The stars are out in Birmingham this weekend as the Diamond League returns to these shores with memories of Tokyo flooding back.
There will be a glimpse of what is to come at the Commonwealth Games this summer in the newly-renovated Alexander Stadium. While markers will be laid down for what promises to be an action-packed summer that also includes World and European Championships.
Olympic medalists Laura Muir, Keely Hodgkinson and Josh Kerr headline their events, while Dina Asher-Smith appears primed to bounce back from her injury heartache at the Games to defend her 100m world title in perhaps the most exciting event in the sport.
There was crushing disappointment for British fans this week when Olympic champion Elaine Thompson-Herah pulled out with an injury scare on Thursday, especially with Florence Griffith-Joyner’s previously untouchable world record of 10.49 in sight each time the Jamaican explodes out of the blocks.
But the race retains it’s shine with the Daryll Neita, Shericka Jackson, Ajla Del Ponte and Gabby Thomas all primed to build more hype in what is quickly blossoming into a golden age for women’s sprinting.
There is a similar intrigue surrounding the men’s 100m, despite the absence of Olympic champion Marcell Jacobs, with the formidable duo of Olympic bronze medalist Andre De Grasse and Trayvon Bromell, who produced a sizzling, wind-aided 9.75 last month.
The hope is they could help drag the British quartet of Adam Gemili, Zharnel Hughes, Nethaneel Mitchell-Blake and Reece Prescod to fast times.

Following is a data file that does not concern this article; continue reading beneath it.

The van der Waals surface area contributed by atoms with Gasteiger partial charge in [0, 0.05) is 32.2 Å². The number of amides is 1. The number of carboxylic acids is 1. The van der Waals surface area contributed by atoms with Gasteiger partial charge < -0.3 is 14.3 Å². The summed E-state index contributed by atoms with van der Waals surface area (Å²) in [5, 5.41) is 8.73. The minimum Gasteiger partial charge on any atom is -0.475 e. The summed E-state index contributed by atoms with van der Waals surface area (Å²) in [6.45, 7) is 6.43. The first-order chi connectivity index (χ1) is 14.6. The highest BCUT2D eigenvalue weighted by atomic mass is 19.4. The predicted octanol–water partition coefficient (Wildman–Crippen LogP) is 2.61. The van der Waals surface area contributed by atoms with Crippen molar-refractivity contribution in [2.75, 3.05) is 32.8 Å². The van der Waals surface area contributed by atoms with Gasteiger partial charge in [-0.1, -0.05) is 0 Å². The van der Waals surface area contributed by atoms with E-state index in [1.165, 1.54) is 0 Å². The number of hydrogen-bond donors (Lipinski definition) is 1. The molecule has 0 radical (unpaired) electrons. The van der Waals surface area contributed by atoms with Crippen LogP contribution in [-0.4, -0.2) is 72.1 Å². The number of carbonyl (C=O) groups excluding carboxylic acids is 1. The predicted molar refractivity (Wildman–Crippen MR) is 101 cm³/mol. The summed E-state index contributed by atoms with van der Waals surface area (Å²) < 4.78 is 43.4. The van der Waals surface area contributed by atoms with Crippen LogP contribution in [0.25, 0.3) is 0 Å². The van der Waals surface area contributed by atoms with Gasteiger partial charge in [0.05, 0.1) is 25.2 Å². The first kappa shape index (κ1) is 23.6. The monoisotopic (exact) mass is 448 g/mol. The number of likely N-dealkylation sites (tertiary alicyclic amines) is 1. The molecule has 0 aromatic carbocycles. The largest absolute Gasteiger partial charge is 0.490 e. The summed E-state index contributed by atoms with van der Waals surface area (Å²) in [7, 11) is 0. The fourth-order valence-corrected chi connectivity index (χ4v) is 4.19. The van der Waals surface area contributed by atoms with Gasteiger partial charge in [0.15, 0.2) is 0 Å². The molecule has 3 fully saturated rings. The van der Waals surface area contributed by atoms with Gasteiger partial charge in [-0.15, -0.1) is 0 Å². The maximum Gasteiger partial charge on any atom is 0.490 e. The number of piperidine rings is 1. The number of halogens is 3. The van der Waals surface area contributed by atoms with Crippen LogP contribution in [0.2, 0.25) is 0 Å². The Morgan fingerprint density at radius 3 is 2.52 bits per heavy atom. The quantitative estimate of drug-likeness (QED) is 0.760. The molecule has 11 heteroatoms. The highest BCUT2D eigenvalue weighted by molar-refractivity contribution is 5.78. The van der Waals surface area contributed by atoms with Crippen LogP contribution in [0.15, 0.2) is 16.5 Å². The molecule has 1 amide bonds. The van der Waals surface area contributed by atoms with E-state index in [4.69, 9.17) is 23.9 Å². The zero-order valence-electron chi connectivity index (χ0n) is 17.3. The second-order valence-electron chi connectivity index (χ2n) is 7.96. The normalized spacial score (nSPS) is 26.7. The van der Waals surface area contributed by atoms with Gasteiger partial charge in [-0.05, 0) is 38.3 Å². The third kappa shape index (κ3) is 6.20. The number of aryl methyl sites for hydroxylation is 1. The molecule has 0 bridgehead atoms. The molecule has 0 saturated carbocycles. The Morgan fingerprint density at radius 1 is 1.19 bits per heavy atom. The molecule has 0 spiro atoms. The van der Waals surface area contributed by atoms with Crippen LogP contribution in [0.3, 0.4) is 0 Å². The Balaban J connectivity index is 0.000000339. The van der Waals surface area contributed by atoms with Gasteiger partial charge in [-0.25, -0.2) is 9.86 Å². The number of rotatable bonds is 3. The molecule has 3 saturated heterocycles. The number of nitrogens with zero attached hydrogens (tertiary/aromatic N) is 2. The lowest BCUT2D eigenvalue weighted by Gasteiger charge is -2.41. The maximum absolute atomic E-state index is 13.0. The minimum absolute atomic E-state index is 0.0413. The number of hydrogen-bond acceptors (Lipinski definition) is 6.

In terms of gripping entertainment and sheer unpredictability though, look no further than the men’s 800m, including Great Britain’s Jake Wightman and Dan Rowden. While there is a similar feel to the men’s 1,500m, with Kerr eager to take down world leader Abel Kipsang and world indoor champion Samuel Tefera in a rare outing for the Scot.
At times neglected, the field events pack a punch here too, with the women’s pole vault including the last two Olympic champions: Tokyo winner Katie Nageotte and Rio gold medallist Katerina Stefanidi. While the men’s high jump will include one of the icons of Tokyo: Gianmarco Tamberi, who famously shared gold alongside friend Mutaz Barshim.
Also in action is Jamaica’s Olympic champion Hansle Parchment, who will hope to navigate the streets of Birmingham without panic, unlike his pre-race journey to the Tokyo final, when he hopped on the wrong bus moments before upsetting Grant Holloway in a frenetic 110m hurdles final.
Beyond the performances on the track, there is an intriguing subplot to this Diamond League with murmurs behind the scenes about the future of UK Athletics. Speculation suggests there is a temptation to sever ties with the London Stadium and shift the epicentre of British athletics away from the capital to Birmingham.
“We’ve got a really nice new stadium in Birmingham, which I’ll be fortunate enough to try out next week,” Asher-Smith said. “I’m very excited for that and very excited about the Commonwealth Games. But I always think that London is the centre of sport in the UK. All the other major sports have their base in London.”
Saturday will demonstrate the potential to showcase the world’s best across a diverse set of events to inspire the next generation. Whether it is merely as a second hub or much more, Saturday will show how Birmingham can elevate British athletics in years to come.